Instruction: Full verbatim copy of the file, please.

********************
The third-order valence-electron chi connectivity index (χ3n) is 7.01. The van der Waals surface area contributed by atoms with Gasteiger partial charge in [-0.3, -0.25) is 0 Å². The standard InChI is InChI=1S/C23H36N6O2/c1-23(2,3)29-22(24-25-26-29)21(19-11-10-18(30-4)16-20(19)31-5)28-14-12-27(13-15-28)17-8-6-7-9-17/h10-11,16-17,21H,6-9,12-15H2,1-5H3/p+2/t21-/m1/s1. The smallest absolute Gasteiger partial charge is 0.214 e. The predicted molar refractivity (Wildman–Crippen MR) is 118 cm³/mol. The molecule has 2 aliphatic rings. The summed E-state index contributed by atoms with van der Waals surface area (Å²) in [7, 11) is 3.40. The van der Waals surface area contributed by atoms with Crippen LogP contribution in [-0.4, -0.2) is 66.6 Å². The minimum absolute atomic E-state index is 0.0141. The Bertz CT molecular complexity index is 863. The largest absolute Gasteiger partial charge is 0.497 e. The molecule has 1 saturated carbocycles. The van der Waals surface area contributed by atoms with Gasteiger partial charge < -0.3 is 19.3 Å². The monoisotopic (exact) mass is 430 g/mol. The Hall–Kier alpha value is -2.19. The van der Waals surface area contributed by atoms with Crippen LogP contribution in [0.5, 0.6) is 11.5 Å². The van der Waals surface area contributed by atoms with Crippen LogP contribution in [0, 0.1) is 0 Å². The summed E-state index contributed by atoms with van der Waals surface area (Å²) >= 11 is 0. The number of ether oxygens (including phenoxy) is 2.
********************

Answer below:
The third-order valence-electron chi connectivity index (χ3n) is 7.01. The van der Waals surface area contributed by atoms with Gasteiger partial charge in [-0.3, -0.25) is 0 Å². The standard InChI is InChI=1S/C23H36N6O2/c1-23(2,3)29-22(24-25-26-29)21(19-11-10-18(30-4)16-20(19)31-5)28-14-12-27(13-15-28)17-8-6-7-9-17/h10-11,16-17,21H,6-9,12-15H2,1-5H3/p+2/t21-/m1/s1. The smallest absolute Gasteiger partial charge is 0.214 e. The predicted molar refractivity (Wildman–Crippen MR) is 118 cm³/mol. The molecule has 2 aliphatic rings. The summed E-state index contributed by atoms with van der Waals surface area (Å²) in [7, 11) is 3.40. The van der Waals surface area contributed by atoms with Crippen LogP contribution in [-0.4, -0.2) is 66.6 Å². The minimum absolute atomic E-state index is 0.0141. The Bertz CT molecular complexity index is 863. The largest absolute Gasteiger partial charge is 0.497 e. The molecule has 1 saturated carbocycles. The van der Waals surface area contributed by atoms with Gasteiger partial charge < -0.3 is 19.3 Å². The monoisotopic (exact) mass is 430 g/mol. The Hall–Kier alpha value is -2.19. The van der Waals surface area contributed by atoms with Crippen LogP contribution in [0.5, 0.6) is 11.5 Å². The van der Waals surface area contributed by atoms with Crippen LogP contribution in [0, 0.1) is 0 Å². The summed E-state index contributed by atoms with van der Waals surface area (Å²) >= 11 is 0. The number of ether oxygens (including phenoxy) is 2.